Zone 3, comprising the south-east lower portion of stand, is comprised of a heterogenous mix of Garry oak (principally c8 and c10 sub communities) and Douglas-fir communities (in low areas and east facing slopes). The Garry oaks here are heavily encroached by Douglas-fir.

We propose that much of this area be selectively logged, removing all young (<80years) Douglas-fir and some native shrubs that surround young Garry oak. There has been little past disturbance in this area, except for a number of mid-aged Garry oaks that have been cut down recently (in 2000) along the railway line.

With respect to this zone, we have developed a draft prescription for a competitive- canopy tree removal plot (McIntosh 2002). Initially, we examined two sections of the site for this work: one in Zone 3, and the second in Zone 4. Both are good candidates for this experiment, as ingrowth by Douglas-fir is common and both older and regenerating oaks are present. However, we decided that the best location for this work would be in Zone 3 since it is readily accessible and the hazard potential of falling trees is less.

We designed the prescription based on using two, roughly 40m X 40 m circular plots with similar stand and community characteristics. One site will be treated, i.e., invasive Douglas-fir removed, and the other left untreated. No Douglas-fir veterans are in either area. We have marked the center of each plot with flagging tape and recorded UTM’s with a Global Positioning Unit (GPS). We plan to set up permanent vegetation monitoring plots in both of the larger trial plots. These will include two parallel transects approximately 10m apart and running along the slope to measure tree and shrub canopy, and ten 2m X 2m plots along each transect will be used to measure cover of species in the understory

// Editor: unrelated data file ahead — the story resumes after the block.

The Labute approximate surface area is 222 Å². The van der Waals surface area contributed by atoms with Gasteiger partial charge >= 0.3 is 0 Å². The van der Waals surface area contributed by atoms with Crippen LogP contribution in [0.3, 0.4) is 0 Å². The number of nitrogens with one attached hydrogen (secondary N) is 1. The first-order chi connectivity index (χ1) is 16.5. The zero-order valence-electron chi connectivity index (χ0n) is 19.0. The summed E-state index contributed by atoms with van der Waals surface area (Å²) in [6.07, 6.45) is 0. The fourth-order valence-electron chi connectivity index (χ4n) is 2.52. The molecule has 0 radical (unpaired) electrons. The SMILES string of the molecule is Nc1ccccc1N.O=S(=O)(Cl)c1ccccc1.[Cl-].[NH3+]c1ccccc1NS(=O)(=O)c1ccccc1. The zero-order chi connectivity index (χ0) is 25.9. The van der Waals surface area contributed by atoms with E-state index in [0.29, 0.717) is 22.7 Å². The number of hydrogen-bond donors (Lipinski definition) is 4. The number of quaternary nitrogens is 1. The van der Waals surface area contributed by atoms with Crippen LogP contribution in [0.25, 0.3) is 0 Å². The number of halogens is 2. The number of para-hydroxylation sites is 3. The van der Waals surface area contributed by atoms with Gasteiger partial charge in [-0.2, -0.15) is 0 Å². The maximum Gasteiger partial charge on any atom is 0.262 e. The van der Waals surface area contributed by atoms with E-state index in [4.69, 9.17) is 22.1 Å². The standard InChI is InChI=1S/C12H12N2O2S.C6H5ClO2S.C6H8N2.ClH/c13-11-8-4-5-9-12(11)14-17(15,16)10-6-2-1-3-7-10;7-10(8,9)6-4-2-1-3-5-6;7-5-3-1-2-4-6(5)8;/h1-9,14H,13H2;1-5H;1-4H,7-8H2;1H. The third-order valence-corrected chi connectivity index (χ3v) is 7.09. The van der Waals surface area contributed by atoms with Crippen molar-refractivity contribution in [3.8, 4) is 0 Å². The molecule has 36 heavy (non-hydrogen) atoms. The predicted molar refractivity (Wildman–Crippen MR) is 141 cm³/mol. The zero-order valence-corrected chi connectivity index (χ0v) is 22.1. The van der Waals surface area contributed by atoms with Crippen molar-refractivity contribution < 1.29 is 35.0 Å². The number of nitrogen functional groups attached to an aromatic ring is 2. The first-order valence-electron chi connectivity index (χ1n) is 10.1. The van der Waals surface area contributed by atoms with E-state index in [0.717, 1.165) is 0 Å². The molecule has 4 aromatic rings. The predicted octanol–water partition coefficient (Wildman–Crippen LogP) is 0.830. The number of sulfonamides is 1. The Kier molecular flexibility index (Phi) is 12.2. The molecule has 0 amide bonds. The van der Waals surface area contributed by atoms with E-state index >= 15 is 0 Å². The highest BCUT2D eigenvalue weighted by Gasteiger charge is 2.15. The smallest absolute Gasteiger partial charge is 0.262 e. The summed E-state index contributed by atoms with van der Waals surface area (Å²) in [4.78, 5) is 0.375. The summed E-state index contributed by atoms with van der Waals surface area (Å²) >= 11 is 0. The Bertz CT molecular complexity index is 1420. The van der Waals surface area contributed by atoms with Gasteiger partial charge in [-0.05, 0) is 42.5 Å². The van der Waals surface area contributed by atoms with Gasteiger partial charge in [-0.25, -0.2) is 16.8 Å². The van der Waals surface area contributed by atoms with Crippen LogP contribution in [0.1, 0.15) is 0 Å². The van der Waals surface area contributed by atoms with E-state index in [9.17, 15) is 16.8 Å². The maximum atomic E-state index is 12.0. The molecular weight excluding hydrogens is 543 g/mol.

We suggested the following methodology once plots are ready for treatment:

  •   permanently mark all plots and transects.
  •   complete baseline vegetation sampling in both sites


  •   photograph each trial plot in order to document its general appearance; take photographs along both transects as well and in all or selected understory plots.